How do organisations hire freelancers?

The client pays €115, you as a freelancer receive €85. How is that possible? The difference is the fee that assignment brokers add to the freelancer's rate for their services. Getting an assignment is often a non-transparent and bureaucratic process, says Bas van Oers. “With we provide insight into the hiring process of hundreds of companies. By registering as a freelancer for an assignment, you increase your chances, because your hourly rate is on the table with the client without any surcharge. After all, the price counts in the selection process.”

About 20% of the employed labour force in the Netherlands is self-employed (zzp’er). About 400,000 zzp’ers are active in business support services. How do you ensure that you receive an assignment as a zzp’er, what are preferred suppliers, what are dynamic purchasing systems and why should you be aware of them?

Rate too high

Van Oers, originally a business administrator, got involved in the freelance market in 2017. He looked for assignments on platforms such as and “There are many websites with all kinds of assignments. I saw a job with the police on such a website and called the intermediary that was mentioned in the assignment. In terms of profile, I matched well, so I was hopeful. However, I was rejected because my rate was too high. This was due to the margin of the intermediary. Later I found out that the police have a dynamic purchasing system, a hiring marketplace. So, I could have offered myself directly to the client, without an intermediary, and then would have had a better chance. But I missed this assignment because I was not registered in their system.”

2 hiring systems

Van Oers explains that all large organisations have structured their hiring. Mainly, there are 2 systems:

Preferred suppliers

This means that these parties, jointly or otherwise, have the right to propose and supply candidates. These are also known as framework contracts or framework agreements. Many freelancers work for clients through preferred suppliers.

Hiring marketplace / dynamic purchasing system

A dynamic purchasing system is an online marketplace that organisations subject to tendering use for hiring or purchasing processes. In most cases you do business directly with the client, so without the intervention of a third party. But you are only allowed to respond to an order if you have been admitted to the dynamic purchasing system. And you have to make sure that all your paperwork is up-to-date, as long as the dynamic purchasing system is in place. Van Oers: “Many governmental and semi-governmental organisations use such a system. There are about 300 dynamic purchasing systems in the Netherlands: all different clients and different types of assignments."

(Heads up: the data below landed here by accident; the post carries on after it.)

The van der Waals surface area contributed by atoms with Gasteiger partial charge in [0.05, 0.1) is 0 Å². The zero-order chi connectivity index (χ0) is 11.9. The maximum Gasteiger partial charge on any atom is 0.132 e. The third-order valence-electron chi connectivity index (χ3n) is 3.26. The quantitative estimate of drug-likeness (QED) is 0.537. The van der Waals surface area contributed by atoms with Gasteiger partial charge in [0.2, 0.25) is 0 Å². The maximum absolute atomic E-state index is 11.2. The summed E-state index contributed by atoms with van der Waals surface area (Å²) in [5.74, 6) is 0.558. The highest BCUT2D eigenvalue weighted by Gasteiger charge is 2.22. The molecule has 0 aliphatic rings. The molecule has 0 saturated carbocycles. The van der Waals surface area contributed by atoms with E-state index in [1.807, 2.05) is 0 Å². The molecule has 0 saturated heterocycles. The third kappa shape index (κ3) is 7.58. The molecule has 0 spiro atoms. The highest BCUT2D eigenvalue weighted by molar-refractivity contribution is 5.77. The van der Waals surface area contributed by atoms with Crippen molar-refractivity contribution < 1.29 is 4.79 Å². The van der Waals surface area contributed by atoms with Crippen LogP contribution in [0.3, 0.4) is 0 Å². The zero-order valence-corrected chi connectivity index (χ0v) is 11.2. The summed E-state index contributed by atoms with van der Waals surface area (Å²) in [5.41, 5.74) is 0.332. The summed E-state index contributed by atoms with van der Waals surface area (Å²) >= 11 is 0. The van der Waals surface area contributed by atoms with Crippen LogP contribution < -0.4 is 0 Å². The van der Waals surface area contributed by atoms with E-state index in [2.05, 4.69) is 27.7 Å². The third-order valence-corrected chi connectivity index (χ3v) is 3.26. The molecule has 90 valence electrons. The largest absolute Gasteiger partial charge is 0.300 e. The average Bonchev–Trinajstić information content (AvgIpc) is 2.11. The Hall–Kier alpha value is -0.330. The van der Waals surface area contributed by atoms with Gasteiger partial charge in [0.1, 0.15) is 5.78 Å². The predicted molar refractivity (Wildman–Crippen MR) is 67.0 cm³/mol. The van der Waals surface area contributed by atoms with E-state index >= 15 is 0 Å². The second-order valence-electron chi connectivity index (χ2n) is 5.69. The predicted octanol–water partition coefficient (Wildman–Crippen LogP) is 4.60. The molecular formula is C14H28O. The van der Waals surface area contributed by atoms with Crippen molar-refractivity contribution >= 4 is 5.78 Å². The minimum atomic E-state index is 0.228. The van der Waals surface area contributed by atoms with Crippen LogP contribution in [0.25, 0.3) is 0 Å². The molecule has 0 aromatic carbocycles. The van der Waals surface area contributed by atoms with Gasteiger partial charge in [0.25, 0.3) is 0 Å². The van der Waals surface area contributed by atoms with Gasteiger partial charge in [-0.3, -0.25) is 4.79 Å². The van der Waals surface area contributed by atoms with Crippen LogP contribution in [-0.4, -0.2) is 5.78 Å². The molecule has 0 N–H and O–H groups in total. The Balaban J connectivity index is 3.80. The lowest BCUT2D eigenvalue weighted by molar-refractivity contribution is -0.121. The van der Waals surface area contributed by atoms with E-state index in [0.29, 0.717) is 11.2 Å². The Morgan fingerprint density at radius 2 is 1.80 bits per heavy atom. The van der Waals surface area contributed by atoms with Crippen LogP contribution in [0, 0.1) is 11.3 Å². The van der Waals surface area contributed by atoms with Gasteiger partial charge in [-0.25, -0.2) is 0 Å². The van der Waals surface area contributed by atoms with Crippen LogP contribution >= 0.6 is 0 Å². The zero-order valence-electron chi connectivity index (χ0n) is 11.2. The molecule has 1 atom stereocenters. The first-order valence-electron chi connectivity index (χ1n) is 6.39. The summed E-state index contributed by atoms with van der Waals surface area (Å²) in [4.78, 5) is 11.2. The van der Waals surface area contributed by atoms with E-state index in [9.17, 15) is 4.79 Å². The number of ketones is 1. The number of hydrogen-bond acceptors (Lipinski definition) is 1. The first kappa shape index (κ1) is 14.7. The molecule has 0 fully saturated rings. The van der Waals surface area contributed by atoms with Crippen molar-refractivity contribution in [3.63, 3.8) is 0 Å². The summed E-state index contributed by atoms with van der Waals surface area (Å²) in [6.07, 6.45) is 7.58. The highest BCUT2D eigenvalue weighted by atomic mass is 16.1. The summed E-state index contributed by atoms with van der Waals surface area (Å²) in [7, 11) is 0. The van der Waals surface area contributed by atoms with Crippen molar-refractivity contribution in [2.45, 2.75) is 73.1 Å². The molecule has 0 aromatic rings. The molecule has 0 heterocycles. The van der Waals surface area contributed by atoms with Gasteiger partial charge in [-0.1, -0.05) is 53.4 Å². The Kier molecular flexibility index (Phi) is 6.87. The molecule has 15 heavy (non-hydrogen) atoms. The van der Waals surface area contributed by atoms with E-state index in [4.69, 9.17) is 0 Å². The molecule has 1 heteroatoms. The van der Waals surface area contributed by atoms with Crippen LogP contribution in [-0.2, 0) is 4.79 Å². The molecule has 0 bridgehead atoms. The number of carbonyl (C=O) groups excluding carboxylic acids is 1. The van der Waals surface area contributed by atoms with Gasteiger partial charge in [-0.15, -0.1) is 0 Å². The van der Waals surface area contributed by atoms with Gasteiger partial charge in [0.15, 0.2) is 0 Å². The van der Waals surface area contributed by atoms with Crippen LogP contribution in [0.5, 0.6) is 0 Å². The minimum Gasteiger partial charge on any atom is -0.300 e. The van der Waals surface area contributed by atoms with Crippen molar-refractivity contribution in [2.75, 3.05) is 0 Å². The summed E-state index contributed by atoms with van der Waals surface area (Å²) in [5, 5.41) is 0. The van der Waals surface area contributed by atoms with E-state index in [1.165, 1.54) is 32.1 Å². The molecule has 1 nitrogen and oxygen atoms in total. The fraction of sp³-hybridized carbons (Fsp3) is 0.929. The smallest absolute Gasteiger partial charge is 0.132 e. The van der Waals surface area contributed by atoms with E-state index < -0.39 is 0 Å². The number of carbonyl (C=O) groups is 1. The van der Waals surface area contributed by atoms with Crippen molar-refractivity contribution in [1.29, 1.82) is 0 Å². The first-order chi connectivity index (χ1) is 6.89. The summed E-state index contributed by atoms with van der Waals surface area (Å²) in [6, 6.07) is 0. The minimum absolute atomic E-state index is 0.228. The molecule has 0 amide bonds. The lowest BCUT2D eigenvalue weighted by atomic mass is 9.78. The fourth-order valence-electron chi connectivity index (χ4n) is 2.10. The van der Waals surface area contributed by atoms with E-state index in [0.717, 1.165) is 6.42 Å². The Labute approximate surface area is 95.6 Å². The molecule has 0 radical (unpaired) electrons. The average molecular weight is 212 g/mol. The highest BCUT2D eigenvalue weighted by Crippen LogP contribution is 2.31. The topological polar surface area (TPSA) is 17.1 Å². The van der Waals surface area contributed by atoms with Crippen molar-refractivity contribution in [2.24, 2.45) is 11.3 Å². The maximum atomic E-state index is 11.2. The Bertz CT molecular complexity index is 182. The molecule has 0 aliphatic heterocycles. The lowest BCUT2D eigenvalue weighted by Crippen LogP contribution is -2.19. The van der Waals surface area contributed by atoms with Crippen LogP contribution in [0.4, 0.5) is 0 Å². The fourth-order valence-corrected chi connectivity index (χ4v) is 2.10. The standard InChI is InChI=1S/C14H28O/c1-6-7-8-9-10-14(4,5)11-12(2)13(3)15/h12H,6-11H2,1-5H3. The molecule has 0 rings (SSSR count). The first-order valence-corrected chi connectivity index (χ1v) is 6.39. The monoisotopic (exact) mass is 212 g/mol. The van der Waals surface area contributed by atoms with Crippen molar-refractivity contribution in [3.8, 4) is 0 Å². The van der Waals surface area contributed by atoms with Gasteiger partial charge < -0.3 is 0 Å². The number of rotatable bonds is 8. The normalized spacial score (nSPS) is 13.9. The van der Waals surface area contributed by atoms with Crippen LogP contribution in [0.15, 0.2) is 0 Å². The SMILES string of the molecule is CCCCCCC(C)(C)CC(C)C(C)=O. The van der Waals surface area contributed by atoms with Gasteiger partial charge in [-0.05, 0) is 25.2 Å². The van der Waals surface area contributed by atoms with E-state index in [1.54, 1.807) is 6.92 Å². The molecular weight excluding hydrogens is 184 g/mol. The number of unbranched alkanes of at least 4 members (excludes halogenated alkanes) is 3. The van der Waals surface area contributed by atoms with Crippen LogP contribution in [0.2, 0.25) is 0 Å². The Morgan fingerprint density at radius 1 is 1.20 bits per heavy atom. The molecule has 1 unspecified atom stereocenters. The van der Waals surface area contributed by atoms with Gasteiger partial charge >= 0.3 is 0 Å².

Shortest route

Van Oers was looking for an overview to see how organisations hire freelancers. Since there was no current and complete list available, he decided to set one up himself. “First for myself, later I put the information on, purely out of idealism. It has no revenue model.” There are two main aspects: searching for new clients and searching for the shortest route to a final client. “I get about 400 visitors a day on my website and recently I saw the 75,000th search query.”

You sell your time, and you can only spend that time once.

Chain formation risks

By providing insight into the hiring process, Van Oers tries to make the hiring chain as short as possible. “There is quite a bit of risk associated with chain formation. For example: in the summer of 2019, intermediary TCP Direct was no longer able to pay ING's external employees. As a freelancer you are forced to work with intermediaries. But you have little protection as a freelancer because you are seen as an entrepreneur. You sell your time, and you can only spend that time once.”

Closed box

The system is complex. “Assignments that are placed on dynamic purchasing systems or with preferred suppliers are also placed on all kinds of other websites, where the name of the client has often been removed and the job profile has been shortened. So, you never know whether the offering party is actually the preferred supplier.”

“A dynamic purchasing system is actually a closed box. You don't see what's in it. Suppose you see an order on the internet at a broker’s website which is also on a dynamic purchasing system. It takes time to be admitted to that system. So then there is no other option than to work through the broker. And that has consequences for your hourly rate, your chances of being awarded the assignment and the risks. So, learn about dynamic purchasing systems and register on time.”


Do you see an interesting assignment, or are you approached? Van Oers recommends always asking the following questions to an intermediary party:

  • Who are you dealing with, is there a contractual relationship with the client?
  • Who is the client?
  • What is the margin of the intermediary party?
  • What services does the intermediary provide you with?

Make sure you have insight into the hiring process of the client. You can always check this via Hiring Card with the 'shortest route' function.

More about Bas van Oers


After his studies, he worked for 5 years as an employee. He has been active as a freelancer since 2008. Founded out of idealism and converted some disappointing experiences into a drive to make the hiring market transparent.

  • Business Administration, Nyenrode University
  • Freelancers

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